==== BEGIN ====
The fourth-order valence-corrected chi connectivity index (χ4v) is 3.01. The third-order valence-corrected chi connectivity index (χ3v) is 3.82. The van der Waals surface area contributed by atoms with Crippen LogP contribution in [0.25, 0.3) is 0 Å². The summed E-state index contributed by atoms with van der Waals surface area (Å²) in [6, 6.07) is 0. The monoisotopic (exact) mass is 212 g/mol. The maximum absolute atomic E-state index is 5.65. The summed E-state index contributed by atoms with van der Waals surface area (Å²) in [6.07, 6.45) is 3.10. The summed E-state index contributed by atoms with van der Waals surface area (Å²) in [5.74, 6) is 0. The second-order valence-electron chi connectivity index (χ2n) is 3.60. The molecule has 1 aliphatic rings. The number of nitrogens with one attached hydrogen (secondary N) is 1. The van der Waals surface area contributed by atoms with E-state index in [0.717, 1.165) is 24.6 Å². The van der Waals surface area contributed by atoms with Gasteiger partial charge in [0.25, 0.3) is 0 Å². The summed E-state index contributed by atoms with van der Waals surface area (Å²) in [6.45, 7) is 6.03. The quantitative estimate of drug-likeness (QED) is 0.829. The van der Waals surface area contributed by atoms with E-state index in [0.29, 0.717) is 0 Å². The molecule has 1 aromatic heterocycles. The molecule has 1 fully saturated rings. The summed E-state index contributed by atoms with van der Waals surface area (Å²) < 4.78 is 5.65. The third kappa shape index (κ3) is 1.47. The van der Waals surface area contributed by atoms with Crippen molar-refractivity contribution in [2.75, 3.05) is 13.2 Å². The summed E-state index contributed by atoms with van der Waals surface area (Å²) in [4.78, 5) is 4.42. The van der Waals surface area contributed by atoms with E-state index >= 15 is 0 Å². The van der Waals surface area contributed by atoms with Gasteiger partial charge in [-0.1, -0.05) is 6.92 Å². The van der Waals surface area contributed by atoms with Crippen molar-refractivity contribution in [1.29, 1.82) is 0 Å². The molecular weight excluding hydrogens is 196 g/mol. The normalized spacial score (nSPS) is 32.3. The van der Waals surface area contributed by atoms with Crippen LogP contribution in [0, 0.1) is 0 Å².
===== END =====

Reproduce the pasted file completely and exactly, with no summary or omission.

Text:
The fourth-order valence-corrected chi connectivity index (χ4v) is 3.01. The third-order valence-corrected chi connectivity index (χ3v) is 3.82. The van der Waals surface area contributed by atoms with Crippen LogP contribution in [0.25, 0.3) is 0 Å². The summed E-state index contributed by atoms with van der Waals surface area (Å²) in [6, 6.07) is 0. The monoisotopic (exact) mass is 212 g/mol. The maximum absolute atomic E-state index is 5.65. The summed E-state index contributed by atoms with van der Waals surface area (Å²) in [6.07, 6.45) is 3.10. The summed E-state index contributed by atoms with van der Waals surface area (Å²) in [5.74, 6) is 0. The second-order valence-electron chi connectivity index (χ2n) is 3.60. The molecule has 1 aliphatic rings. The number of nitrogens with one attached hydrogen (secondary N) is 1. The van der Waals surface area contributed by atoms with E-state index in [0.717, 1.165) is 24.6 Å². The van der Waals surface area contributed by atoms with Gasteiger partial charge in [0.25, 0.3) is 0 Å². The summed E-state index contributed by atoms with van der Waals surface area (Å²) in [6.45, 7) is 6.03. The quantitative estimate of drug-likeness (QED) is 0.829. The van der Waals surface area contributed by atoms with E-state index in [0.29, 0.717) is 0 Å². The molecule has 1 aromatic heterocycles. The molecule has 1 fully saturated rings. The summed E-state index contributed by atoms with van der Waals surface area (Å²) < 4.78 is 5.65. The third kappa shape index (κ3) is 1.47. The van der Waals surface area contributed by atoms with Crippen molar-refractivity contribution in [2.75, 3.05) is 13.2 Å². The summed E-state index contributed by atoms with van der Waals surface area (Å²) in [4.78, 5) is 4.42. The van der Waals surface area contributed by atoms with E-state index >= 15 is 0 Å². The van der Waals surface area contributed by atoms with Gasteiger partial charge in [-0.1, -0.05) is 6.92 Å². The van der Waals surface area contributed by atoms with Crippen molar-refractivity contribution in [1.29, 1.82) is 0 Å². The molecular weight excluding hydrogens is 196 g/mol. The normalized spacial score (nSPS) is 32.3. The van der Waals surface area contributed by atoms with Crippen LogP contribution in [0, 0.1) is 0 Å².